Roaring with Resilience

Roaring with Resilience

Kids are inquisitive and are always pondering about how things worked. Parents and teachers sometimes shy away from these kids because they can no longer provide satisfying answers after their umpteenth whys. Looking for answers from their trusted parents and teachers are children’s mechanism to find out how things work, and their endless strings of whys shows the sure sign that they are not giving up just yet (and isn’t this trait commendable?). Providing answers or assistance to their questions and quests are important for the child to learn about problem solving, about trust and team work, and mostly about striving to accomplish their goals.

Everyone (and every child) has the capacity to become resilient. Parents sometimes rush to pick up their children when they stumble and fall. As an alternative, wouldn’t it be better is we could allow an opportunity for them to pick themselves up, dust themselves off and move on? (Of course, it depends on the intensity of the situation). At times, we notice that some children are particularly ‘fragile’ when their parents are around and watching. Ironically, the same group of children can be strong and independent when they are left to work things out by themselves.

Building resilience in children is important. Resilience helps children to learn to be accountable to achieve their goals and not to give up easily. Had all great inventors given up the first time they failed, we would not have been able to benefit from their many magnificent inventions. As Thomas Edison puts it, ‘I haven’t failed. I’ve identified 10,000 ways this doesn’t work’. Resilience is essential because it demonstrates our capacity to face and overcome adversities, and with that, we are rewarded with the revelation of our innate potentials and inner strength. Providing guidance to children to cope with changes and adversities helps in setting a positive perspective for them to understand that change is constant and that with a positive outlook and practical adaptation, everyone can move forward in a positive way.

Establishing resiliency is a continuous process. Many learning opportunities were dressed up as hard work and often mislabelled as nuisances or road blocks of life. For most children, the practice of resiliency has much to do with coping with change. Change can appear to be a challenge to some kids – the change to a new school or a move to a new residential area entails them to learn to cope with new surroundings where they are deprived of the support of their close friends. Other instances may be something as regular as building a science project or overcoming social issues. Adults can use these opportunities to demonstrate resilience, not providing instant solutions to them, but allowing them the space and nurturing their creativity in finding solutions. Adults’ encouragement fuels their motivation to strive. Remember, resilience applies not only to people as individuals but also as a unit, particularly a family unit!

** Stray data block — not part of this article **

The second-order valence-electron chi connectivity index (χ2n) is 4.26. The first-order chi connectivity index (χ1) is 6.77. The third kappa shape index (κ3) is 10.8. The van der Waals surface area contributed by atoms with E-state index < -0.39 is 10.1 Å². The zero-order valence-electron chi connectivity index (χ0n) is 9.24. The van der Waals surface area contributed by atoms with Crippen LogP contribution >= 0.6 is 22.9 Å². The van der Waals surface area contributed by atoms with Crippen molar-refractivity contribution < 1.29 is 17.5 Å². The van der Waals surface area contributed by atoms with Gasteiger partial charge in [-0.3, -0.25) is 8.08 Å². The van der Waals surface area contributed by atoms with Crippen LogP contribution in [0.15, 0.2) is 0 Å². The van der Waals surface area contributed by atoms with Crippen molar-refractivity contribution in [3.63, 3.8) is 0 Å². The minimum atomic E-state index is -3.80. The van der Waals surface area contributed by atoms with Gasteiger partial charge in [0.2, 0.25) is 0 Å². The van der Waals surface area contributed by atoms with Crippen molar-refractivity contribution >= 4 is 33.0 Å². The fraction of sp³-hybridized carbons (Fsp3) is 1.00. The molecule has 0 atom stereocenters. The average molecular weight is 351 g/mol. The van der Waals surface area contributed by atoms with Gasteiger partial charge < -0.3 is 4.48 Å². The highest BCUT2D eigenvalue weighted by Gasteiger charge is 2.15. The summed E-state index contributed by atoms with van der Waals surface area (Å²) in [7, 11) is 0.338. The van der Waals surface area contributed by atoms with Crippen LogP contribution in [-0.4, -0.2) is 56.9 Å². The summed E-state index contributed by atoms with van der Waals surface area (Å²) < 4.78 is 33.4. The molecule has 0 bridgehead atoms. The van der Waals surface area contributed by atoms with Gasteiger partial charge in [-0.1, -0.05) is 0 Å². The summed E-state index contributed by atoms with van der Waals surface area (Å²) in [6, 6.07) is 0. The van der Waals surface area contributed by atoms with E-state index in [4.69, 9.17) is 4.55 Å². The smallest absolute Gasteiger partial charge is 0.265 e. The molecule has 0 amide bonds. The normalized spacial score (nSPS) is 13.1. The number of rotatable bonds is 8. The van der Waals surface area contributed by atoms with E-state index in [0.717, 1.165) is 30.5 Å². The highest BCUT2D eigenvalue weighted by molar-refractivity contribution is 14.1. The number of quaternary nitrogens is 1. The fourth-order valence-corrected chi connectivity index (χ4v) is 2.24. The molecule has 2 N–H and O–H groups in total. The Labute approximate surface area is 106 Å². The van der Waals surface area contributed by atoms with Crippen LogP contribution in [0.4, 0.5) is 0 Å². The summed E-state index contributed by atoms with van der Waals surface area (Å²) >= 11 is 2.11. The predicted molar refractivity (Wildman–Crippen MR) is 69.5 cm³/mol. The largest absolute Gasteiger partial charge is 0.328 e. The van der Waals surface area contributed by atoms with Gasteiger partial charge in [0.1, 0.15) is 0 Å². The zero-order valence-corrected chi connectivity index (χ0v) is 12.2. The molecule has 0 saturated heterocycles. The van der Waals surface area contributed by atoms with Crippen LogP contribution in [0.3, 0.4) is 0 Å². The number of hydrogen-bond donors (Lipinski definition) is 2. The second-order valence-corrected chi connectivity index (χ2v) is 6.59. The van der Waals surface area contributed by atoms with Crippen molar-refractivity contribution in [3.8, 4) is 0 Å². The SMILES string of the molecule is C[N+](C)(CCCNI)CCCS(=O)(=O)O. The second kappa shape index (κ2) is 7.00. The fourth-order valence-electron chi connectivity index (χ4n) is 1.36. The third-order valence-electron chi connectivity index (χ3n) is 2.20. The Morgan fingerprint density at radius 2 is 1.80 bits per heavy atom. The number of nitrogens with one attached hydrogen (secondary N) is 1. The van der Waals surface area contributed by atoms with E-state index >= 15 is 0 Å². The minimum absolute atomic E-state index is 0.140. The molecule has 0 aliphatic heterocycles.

Unscramble the letters to discover the qualities of a resilient child that you are! (Parents, discuss with your children why these qualities are important!)

1. T U N R T I G S : ___________________________
2. O R O G U A C U E S : ___________________________
3. S I P V O T I E : ___________________________
4. C E F H L U R E : ___________________________
5. C R A G N I : ___________________________
6. R O S T G N : ___________________________
7. A C E V I R T E : ___________________________
8. E N S P R I L O S B E : ___________________________
9. T I S M O P I C I T : ___________________________
10. L E N I G D I T : ___________________________

When in need of an extra boost, perform the Roaring Lion Pose – open your mouth, stick out your tongue and roar like a ferocious lion!

This article was featured in YogaMail Jan-March 2014 issue.


1. Trusting

2. Courageous

3. Positive

4. Cheerful

5. Caring

6. Strong

7. Creative

8. Responsible

9. Optimistic

10. Diligent


This article was featured in YogaMail Jan-Mac 2014 issue.

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